Type 1 Cardio-renal Syndrome in Chinese Elderly: a case report

Muhammad Khifzhon Azwar1*, Samuel T H Chew2
1Faculty of Medicine, Universitas Indonesia, Indonesia 2Department of Geriatric Medicine, Changi General Hospital, Singapore Corresponding author: [email protected]

10.7244/cmj.2019.08.001
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1. Case Illustration

1.1 Presenting complaint

An 81-year-old Chinese lady was admitted with shortness of breath since 3 days before admission from nursing home.

1.2 History of presenting complaint

An 81-year-old Chinese lady complained about worsening shortness of breath, paroxysmal nocturnal dyspnoea and dyspnoea at rest since 3 days before admission from nursing home. The symptoms were relieved by sublingual glyceryl trinitrate and oxygen.

1.3 Past medical history

This patient was known to have:

  1. Hypertension
  2. Hyperlipidaemia
  3. Diabetes mellitus
  4. Knee osteoarthritis
  5. Ischaemic heart disease (IHD)
  6. Anaemia of chronic disease
  7. Left central retinal artery occlusion
  8. Stage 4 chronic kidney disease (CKD)
  9. Vascular dementia
  10. Recurrent falls.

1.4 Drug history

There is no known drug allergy (NKDA). The patient’s regular medications are as follows:

  1. Furosemide 20mg PO OM
  2. Paracetamol 500 mg and Codeine 8 mg 1 tab PO TDS PRN
  3. Glyceryl trinitrate (GTN) 0.5mg sl PRN chest pain
  4. Atorvastatin 10mg PO ON
  5. Bisacodyl 10mg PR PRN no bowel movement for 2 days
  6. Lactulose 10ml PO TDS
  7. Sennosides 7.5mg 2 tab PO PRN
  8. Macrogol 4000 1 sachet PO BD
  9. Cholecalciferol (Vit D3) 1000 units PO OM
  10. Omeprazole 20mg PO OM
  11. Bisoprolol fumarate 5mg PO OM.

1.5 Physical examination

On examination, patient was afebrile. Blood pressure was 149/76, heart rate was 79 times/min, respiratory rate was 20 times/min, and SatO2 was 95%. Head and neck inspection, palpation and auscultation revealed no abnormal mass and inflammatory signs. Head and neck lymph node enlargement were absent. On examination of cardiovascular system, the jugular venous pressure (JVP) was elevated. Heart sound was normal, with no additional heart sound and murmur. On examination of respiratory system, trachea was not deviated. There were bibasal crepitations, reduced breath sound in lung bases and stony dullness on percussion on respiratory system examination. Abdomen is soft and non-tender with normal bowel sound. Liver, spleen and kidney were not palpable. There was pedal oedema up to the level of ankle. Sacral oedema was absent. Capillary refill time (CRT) was <2s.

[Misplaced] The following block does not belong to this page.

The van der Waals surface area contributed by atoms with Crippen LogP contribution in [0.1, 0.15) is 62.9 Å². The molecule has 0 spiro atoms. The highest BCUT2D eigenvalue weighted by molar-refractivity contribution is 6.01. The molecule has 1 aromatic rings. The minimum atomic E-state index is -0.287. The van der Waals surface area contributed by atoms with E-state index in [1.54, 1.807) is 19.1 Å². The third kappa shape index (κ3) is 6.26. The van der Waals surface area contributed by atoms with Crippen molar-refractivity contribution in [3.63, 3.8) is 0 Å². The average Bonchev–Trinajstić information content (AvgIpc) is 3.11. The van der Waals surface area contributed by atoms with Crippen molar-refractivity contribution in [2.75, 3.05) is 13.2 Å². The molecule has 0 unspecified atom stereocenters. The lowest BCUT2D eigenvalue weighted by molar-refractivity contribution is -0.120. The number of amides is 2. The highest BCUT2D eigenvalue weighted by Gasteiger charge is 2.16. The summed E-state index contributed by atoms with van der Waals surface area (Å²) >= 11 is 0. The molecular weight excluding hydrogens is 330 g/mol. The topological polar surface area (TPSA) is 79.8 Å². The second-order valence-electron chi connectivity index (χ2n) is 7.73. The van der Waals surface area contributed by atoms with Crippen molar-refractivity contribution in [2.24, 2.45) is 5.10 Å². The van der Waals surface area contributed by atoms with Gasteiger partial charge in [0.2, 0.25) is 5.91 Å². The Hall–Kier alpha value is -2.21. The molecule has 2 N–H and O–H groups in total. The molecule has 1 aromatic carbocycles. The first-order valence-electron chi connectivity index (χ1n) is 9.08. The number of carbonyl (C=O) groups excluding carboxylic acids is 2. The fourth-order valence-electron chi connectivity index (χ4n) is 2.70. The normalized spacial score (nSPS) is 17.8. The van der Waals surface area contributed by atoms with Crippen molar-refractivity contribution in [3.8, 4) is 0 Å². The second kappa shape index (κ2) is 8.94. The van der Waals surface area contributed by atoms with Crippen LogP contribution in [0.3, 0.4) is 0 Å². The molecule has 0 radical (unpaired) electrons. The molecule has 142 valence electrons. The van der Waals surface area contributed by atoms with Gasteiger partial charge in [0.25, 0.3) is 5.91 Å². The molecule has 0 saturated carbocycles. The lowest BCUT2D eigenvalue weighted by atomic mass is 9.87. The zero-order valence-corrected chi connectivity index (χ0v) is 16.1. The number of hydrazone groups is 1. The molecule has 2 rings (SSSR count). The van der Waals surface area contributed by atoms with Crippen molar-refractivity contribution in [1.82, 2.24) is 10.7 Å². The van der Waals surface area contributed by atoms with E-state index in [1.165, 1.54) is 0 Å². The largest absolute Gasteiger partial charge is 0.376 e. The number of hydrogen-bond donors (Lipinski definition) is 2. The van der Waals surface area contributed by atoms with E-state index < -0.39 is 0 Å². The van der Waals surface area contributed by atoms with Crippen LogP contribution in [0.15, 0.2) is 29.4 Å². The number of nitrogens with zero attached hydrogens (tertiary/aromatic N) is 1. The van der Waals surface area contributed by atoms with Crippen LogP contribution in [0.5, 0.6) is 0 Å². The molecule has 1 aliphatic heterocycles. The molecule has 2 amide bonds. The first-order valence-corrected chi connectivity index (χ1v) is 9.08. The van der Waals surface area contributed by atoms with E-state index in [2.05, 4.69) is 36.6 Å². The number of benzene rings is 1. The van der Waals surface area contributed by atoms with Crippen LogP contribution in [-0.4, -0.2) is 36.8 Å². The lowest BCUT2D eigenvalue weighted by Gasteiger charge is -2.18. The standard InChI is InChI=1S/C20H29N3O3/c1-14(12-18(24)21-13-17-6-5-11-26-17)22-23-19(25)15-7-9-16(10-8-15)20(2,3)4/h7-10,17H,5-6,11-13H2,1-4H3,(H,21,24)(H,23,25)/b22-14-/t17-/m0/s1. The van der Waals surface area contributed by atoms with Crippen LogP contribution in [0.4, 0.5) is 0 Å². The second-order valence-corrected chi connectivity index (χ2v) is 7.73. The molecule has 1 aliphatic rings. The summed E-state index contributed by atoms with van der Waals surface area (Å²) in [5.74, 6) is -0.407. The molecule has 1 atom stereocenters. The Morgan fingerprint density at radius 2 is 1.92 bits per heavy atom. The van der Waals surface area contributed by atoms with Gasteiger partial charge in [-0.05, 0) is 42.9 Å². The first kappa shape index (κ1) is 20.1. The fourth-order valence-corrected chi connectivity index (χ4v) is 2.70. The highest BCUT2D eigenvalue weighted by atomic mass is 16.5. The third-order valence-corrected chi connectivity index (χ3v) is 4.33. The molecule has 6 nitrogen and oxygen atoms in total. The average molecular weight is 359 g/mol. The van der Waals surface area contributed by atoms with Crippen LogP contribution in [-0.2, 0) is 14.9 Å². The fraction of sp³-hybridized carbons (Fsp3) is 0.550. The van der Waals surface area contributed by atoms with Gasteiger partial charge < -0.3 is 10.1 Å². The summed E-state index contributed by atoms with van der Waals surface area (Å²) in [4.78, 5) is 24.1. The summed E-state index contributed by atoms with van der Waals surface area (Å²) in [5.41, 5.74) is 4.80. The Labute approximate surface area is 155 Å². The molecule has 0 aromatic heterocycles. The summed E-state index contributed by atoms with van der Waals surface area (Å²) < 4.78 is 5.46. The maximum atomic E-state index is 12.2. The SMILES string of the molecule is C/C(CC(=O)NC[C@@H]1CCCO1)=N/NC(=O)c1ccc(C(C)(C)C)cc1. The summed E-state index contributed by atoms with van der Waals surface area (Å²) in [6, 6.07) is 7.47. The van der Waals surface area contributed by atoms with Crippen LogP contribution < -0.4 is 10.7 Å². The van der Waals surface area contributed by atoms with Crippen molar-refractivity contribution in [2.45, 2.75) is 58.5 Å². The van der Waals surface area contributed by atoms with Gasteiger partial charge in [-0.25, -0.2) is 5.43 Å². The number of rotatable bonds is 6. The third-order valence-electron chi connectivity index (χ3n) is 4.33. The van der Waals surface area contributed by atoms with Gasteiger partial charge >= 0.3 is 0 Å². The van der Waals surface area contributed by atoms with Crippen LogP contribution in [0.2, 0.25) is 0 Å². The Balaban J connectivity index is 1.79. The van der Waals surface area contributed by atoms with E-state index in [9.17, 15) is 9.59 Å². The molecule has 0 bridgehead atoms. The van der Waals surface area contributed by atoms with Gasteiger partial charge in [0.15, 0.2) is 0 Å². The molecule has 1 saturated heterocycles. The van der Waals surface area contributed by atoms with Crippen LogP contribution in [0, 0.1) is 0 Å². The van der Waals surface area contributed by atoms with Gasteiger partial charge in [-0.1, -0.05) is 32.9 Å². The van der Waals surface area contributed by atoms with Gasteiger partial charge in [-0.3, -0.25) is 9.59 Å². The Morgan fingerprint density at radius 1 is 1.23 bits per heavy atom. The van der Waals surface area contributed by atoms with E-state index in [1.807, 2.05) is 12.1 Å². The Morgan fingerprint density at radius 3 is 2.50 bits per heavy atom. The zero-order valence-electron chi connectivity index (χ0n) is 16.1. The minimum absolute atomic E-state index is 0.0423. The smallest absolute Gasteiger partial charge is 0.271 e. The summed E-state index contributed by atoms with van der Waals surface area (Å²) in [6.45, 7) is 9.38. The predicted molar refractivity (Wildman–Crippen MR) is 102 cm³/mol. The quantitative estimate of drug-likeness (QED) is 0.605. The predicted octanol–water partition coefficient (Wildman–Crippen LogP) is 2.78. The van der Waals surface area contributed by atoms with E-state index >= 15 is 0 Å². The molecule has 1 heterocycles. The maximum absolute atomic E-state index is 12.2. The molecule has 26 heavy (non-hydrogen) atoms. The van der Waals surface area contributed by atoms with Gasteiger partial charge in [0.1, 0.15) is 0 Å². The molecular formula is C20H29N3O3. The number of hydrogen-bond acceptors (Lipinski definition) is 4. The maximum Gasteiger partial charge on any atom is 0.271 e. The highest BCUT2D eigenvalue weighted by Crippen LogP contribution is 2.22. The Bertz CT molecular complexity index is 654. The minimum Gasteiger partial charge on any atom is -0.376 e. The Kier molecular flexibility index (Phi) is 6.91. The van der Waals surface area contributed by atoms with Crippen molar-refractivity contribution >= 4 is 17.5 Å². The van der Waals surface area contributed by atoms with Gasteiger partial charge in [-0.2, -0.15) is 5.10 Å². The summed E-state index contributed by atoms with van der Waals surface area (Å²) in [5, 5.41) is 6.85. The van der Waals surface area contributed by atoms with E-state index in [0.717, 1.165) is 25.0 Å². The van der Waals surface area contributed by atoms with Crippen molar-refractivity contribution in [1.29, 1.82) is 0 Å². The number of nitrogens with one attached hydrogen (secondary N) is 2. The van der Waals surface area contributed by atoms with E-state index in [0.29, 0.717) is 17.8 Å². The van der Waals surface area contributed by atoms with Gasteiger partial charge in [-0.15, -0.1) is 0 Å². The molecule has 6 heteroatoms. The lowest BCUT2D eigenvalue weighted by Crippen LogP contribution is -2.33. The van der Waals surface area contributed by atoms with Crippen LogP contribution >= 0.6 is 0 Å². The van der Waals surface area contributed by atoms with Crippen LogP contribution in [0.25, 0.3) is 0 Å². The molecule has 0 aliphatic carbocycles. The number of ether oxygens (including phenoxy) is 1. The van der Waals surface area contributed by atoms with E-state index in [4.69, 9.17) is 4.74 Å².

2. Investigations

In A&E department, routine blood test and septic workup were done. Initial investigations revealed bilateral pleural effusion and blunted costophrenic angle on chest x-ray radiograph, see Figure 1. Electrocardiography (ECG) showed sinus rhythm with heart rate of 79 beats/minute due to beta-blocker and ST depression in lateral leads. Troponin-T level was 365 ng/L (compared with 41 ng/L in April 2018) and NT pro-BNP level was >35,000 pg/mL (compared with 3,812 pg/mL in April 2018). Full blood count (FBC) showed haemoglobin level of 9.9, total white blood cell count of 11.4, and platelet count of 135, which suggest anaemia and leucocytosis.

Figure 1: Chest x-ray radiograph at A&E showing bilateral pleural effusion.

3. Differential Diagnosis

  1. acute pulmonary oedema
  2. non-ST elevation myocardial infarction
  3. chest infection

4. Treatment

The following treatment was given in the A&E department:

  1. Furosemide 100mg IV
  2. Aspirin 100mg PO
  3. Clopidogrel 300mg PO
  4. GTN 0.5mg PO
  5. GTN patch 5mg
  6. 100% FiO2 with NRM
  7. Indwelling catheterisation.

On the ward, patient was observed to have delirium. Pittsburgh agitation score was 10, with remarkable scores in sleep disturbance and agitation domains.

Patient had daily weight measurement and sepsis workup was done. Fluid balance was monitored. Additional assessments include chest x-ray radiography, serum creatinine, serum urea, troponin-T, pro-calcitonin, and C-reactive protein levels, see Figures 28. Referral to physiotherapist (PT) and occupational therapist (OT) was made.

Table 1: Serum creatinine level and body weight measurement results.

Date Serum creatinine level
(μmol/L)
Body weight (kg)
12/6/2018 180 45
13/6/2018 225 45.1
14/6/2018 250 45.55
15/6/2018 250 45.1
16/6/2018 200 43.95
17/6/2018 43.54
18/6/2018 213 42.5
19/6/2018 190 42.75
20/6/2018 43
21/6/2018 42.25